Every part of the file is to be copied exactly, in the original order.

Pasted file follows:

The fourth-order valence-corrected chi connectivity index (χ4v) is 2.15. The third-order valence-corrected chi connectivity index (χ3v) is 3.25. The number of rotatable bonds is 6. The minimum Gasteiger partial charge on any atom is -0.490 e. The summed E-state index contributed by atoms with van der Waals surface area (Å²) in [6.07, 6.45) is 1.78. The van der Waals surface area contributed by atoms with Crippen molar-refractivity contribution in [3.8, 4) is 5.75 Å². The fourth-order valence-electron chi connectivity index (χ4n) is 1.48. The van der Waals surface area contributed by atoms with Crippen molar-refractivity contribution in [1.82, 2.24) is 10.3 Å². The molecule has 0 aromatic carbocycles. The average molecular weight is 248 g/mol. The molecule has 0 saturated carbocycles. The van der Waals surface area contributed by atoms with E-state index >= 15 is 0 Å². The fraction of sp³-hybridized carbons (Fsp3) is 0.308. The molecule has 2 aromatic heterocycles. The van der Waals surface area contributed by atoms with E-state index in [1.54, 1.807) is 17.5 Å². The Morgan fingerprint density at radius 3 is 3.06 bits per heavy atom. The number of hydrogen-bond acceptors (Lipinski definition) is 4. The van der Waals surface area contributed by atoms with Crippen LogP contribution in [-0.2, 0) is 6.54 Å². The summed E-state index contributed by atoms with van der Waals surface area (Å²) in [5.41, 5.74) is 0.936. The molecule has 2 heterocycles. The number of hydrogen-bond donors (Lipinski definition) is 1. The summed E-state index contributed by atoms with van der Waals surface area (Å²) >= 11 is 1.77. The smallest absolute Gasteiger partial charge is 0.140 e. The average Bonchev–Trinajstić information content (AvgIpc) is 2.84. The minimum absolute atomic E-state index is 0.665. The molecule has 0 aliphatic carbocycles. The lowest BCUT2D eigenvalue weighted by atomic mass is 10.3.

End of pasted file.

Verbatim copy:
The fourth-order valence-corrected chi connectivity index (χ4v) is 2.15. The third-order valence-corrected chi connectivity index (χ3v) is 3.25. The number of rotatable bonds is 6. The minimum Gasteiger partial charge on any atom is -0.490 e. The summed E-state index contributed by atoms with van der Waals surface area (Å²) in [6.07, 6.45) is 1.78. The van der Waals surface area contributed by atoms with Crippen molar-refractivity contribution in [3.8, 4) is 5.75 Å². The fourth-order valence-electron chi connectivity index (χ4n) is 1.48. The van der Waals surface area contributed by atoms with Crippen molar-refractivity contribution in [1.82, 2.24) is 10.3 Å². The molecule has 0 aromatic carbocycles. The average molecular weight is 248 g/mol. The molecule has 0 saturated carbocycles. The van der Waals surface area contributed by atoms with E-state index >= 15 is 0 Å². The fraction of sp³-hybridized carbons (Fsp3) is 0.308. The molecule has 2 aromatic heterocycles. The van der Waals surface area contributed by atoms with E-state index in [1.54, 1.807) is 17.5 Å². The Morgan fingerprint density at radius 3 is 3.06 bits per heavy atom. The number of hydrogen-bond acceptors (Lipinski definition) is 4. The van der Waals surface area contributed by atoms with Crippen LogP contribution in [-0.2, 0) is 6.54 Å². The summed E-state index contributed by atoms with van der Waals surface area (Å²) in [5.41, 5.74) is 0.936. The molecule has 2 heterocycles. The number of hydrogen-bond donors (Lipinski definition) is 1. The summed E-state index contributed by atoms with van der Waals surface area (Å²) >= 11 is 1.77. The smallest absolute Gasteiger partial charge is 0.140 e. The average Bonchev–Trinajstić information content (AvgIpc) is 2.84. The minimum absolute atomic E-state index is 0.665. The molecule has 0 aliphatic carbocycles. The lowest BCUT2D eigenvalue weighted by atomic mass is 10.3.